When The Balcony opened about a year ago on Las Olas, one thing jumped out from the start: the place was big. Two stories, a massive front-of-house staff and enough space to house a sit-down restaurant, music club and bar.
For the chef charged with running the kitchen in this diverse venue with live music and cuisine that leans – but not too heavily – on a New Orleans theme, coming up with a menu that fits meant taking several influences and having some fun.
“I went in with the Southern-style cooking in mind,” chef Simon Porter says. “With the Louisiana (cuisine), it’s such a diverse style.
“It really allowed me to feel what the Floridian palate was looking for as well. I added a lot of leeway with putting that menu together. I feel now that we’ve got a really good balance.”
There have been some tweaks. For example, he toned down some spices – or made that more of a DIY job for guests. “I still give it a spice, but we make our own fresh hot sauce here so if nobody wants to kick it up, we can do so as well.”
Sharing plates were a challenge at first as well, but he’s glad they’ve stuck with it.
“It was a little bit challenging in the beginning,” Porter says. “The tapas, people needed to be educated a little bit on that style. We’ve kept it because it has been successful in the way that a lot of people order and share.”
The Balcony’s the work of PDKN Restaurant Group, the group owned by local television personality and former Miami Dolphin Kim Bokamper and partners that’s best known for its Bokampers Sports Bar and Grill restaurants. (Recently, the group also opened Bo’s Beach at the spot where northbound and southbound A1A rejoin just north of Bahia Mar.) The Balcony was a little something different – less sports-oriented, perhaps a bit more sophisticated. More, well, Las Olas. In Porter, they saw someone who could deliver that.
Born and raised in Britain, Porter worked in London for a couple of years before moving onto Geneva and Brussels. Then came a six-year stint working on cruise ships for the Seabourn and Cunard lines. Then after a brief return to Britain, he made a move to a place that would be home for 14 years, Puerto Rico. When the PDKN team found him, he was in a Ritz-Carlton kitchen on the island. He accepted an offer and came to Fort Lauderdale to build a menu for The Balcony’s opening last spring.
The chef who has seen the world sees in Fort Lauderdale a culinary culture that’s growing up – but where people also know what they like.
“I feel that given a little bit of time, people are opening up,” he says. “I do feel here that there is a little bit of a culture of people know what they like and they stick with and don’t lean too far off the straight path. It was a little bit of a learning curve for me in the beginning in terms of what people like and don’t like, and what to incorporate in the menu (to) give the best options at reasonable prices as well. “It’s getting those good quality ingredients – I think people are looking for where the ingredients are coming from, where the products are coming from now. We’re at the front trying to keep up with trends and keeping up with what people may hear and educating them a little bit more.”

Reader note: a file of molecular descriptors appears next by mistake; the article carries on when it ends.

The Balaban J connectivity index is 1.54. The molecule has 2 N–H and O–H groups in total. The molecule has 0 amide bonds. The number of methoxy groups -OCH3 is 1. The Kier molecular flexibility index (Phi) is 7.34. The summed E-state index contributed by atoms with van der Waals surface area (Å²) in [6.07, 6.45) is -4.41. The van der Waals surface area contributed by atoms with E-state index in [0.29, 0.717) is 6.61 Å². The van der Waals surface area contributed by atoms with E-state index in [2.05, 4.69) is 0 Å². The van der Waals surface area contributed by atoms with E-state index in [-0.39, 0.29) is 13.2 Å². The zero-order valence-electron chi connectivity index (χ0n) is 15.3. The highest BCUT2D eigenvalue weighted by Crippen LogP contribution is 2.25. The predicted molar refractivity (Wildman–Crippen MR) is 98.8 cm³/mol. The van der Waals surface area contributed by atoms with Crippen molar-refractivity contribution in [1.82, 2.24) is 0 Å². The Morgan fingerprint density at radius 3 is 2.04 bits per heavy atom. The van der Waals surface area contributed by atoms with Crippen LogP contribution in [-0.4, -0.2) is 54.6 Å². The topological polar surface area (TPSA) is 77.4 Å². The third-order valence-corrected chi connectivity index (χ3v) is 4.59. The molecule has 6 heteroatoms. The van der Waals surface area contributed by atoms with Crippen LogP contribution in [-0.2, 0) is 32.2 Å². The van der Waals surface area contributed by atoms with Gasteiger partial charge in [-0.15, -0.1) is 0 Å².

It’s a balancing act. The Balcony’s a Las Olas restaurant aiming for a high standard of service, but it’s also a laid-back Fort Lauderdale joint from the people who brought you Bokamper’s. The balance between quality ingredients and good price points is something Porter finds interesting. He speaks with pride of the quality burger you can get for six bucks.
“Trying to get those ingredients and trying to keep the price of a menu down, that is a challenge,” he says. “I think we’ve done a good job of it. I hope people do realize that getting those top products does come at a price.”
One of his favorite things about South Florida is being in an area where so many of those top products are on the doorstep.
“When you’re in a great area – you have great fruits, you have great fish, you have great products – why wouldn’t I hone in on those things? It only makes sense to do that.
“We’ve taken the products which are from Florida, and also matched with products that are from the South as well, and we put our spin on it.”
The Dish: Grilled Chicken & Sausage Gumbo
- 1 lb. chicken thighs
- 8 oz. andouille sausage, diced
- 8 oz. chorizo sausage, diced
- ½ red pepper, diced
- ½ yellow pepper, diced
- ½ green pepper, diced
- 1 large carrot, diced
- 3 sticks celery, diced
- 1 large onion, diced
- 2 cloves garlic, minced
- 4 oz. rice (boiled for garnish)
- 2 qt. of chicken stock
- 2 oz. white wine
- 2 oz. tomato purée
- ½ cup vegetable oil
- 1 oz. sweet smoked paprika
- 1 oz. file powder
- 2 oz. Cajun spice
- 2 oz. finely chopped parsley
- Salt and pepper to taste
- 1 cup corn oil
- 1 cup all-purpose flour
Place corn oil in a pan. Over a medium heat, add the all-purpose flour and stir 5 minutes until it has turned brown. Set aside. Heat skillet to a temperature of 400F for 10 minutes. Place chicken thighs in skillet. Do not stir as the fond builds (5 to 7 minutes). After fond has built up, add and render the andouille and chorizo sausages (7 minutes). Add the red, yellow and green peppers, onion, garlic, carrot and celery. Let them sweat (5 minutes). Add white wine to deglaze. Stir in the chicken stock, tomato purée, sweet smoked paprika, file powder, Cajun spice, salt and pepper. Bring to a simmer. Whisk in roux and cook on a low heat for 30 minutes. Garnish with rice and chopped parsley.